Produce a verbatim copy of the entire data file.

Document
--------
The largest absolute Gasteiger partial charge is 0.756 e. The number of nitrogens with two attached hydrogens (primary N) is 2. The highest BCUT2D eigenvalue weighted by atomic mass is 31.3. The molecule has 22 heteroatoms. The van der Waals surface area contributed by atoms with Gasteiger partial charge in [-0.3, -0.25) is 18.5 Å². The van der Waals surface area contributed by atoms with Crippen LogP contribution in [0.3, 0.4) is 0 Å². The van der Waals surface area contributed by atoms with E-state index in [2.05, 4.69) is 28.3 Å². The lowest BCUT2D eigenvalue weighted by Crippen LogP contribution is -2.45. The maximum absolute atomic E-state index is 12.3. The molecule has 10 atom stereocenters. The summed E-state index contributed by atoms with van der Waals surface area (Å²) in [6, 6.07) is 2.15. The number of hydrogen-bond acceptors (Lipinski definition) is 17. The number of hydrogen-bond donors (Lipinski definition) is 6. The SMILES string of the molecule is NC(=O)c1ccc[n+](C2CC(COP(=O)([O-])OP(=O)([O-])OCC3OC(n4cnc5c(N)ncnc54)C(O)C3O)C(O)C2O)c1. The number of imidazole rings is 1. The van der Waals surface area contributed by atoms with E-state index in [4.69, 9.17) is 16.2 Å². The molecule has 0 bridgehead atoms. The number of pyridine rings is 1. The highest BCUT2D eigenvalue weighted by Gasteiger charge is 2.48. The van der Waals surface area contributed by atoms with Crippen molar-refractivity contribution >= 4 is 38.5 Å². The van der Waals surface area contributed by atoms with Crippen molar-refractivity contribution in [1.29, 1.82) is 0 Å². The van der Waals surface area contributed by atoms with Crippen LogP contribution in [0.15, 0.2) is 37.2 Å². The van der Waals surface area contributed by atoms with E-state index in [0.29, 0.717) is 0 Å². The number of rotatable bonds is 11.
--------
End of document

The largest absolute Gasteiger partial charge is 0.756 e. The number of nitrogens with two attached hydrogens (primary N) is 2. The highest BCUT2D eigenvalue weighted by atomic mass is 31.3. The molecule has 22 heteroatoms. The van der Waals surface area contributed by atoms with Gasteiger partial charge in [-0.3, -0.25) is 18.5 Å². The van der Waals surface area contributed by atoms with Crippen LogP contribution in [0.3, 0.4) is 0 Å². The van der Waals surface area contributed by atoms with E-state index in [2.05, 4.69) is 28.3 Å². The lowest BCUT2D eigenvalue weighted by Crippen LogP contribution is -2.45. The maximum absolute atomic E-state index is 12.3. The molecule has 10 atom stereocenters. The summed E-state index contributed by atoms with van der Waals surface area (Å²) in [6, 6.07) is 2.15. The number of hydrogen-bond acceptors (Lipinski definition) is 17. The number of hydrogen-bond donors (Lipinski definition) is 6. The SMILES string of the molecule is NC(=O)c1ccc[n+](C2CC(COP(=O)([O-])OP(=O)([O-])OCC3OC(n4cnc5c(N)ncnc54)C(O)C3O)C(O)C2O)c1. The number of imidazole rings is 1. The van der Waals surface area contributed by atoms with E-state index in [4.69, 9.17) is 16.2 Å². The molecule has 0 bridgehead atoms. The number of pyridine rings is 1. The highest BCUT2D eigenvalue weighted by Gasteiger charge is 2.48. The van der Waals surface area contributed by atoms with Crippen molar-refractivity contribution >= 4 is 38.5 Å². The van der Waals surface area contributed by atoms with Crippen molar-refractivity contribution in [1.29, 1.82) is 0 Å². The van der Waals surface area contributed by atoms with Crippen LogP contribution in [0.15, 0.2) is 37.2 Å². The van der Waals surface area contributed by atoms with E-state index in [0.29, 0.717) is 0 Å². The number of rotatable bonds is 11.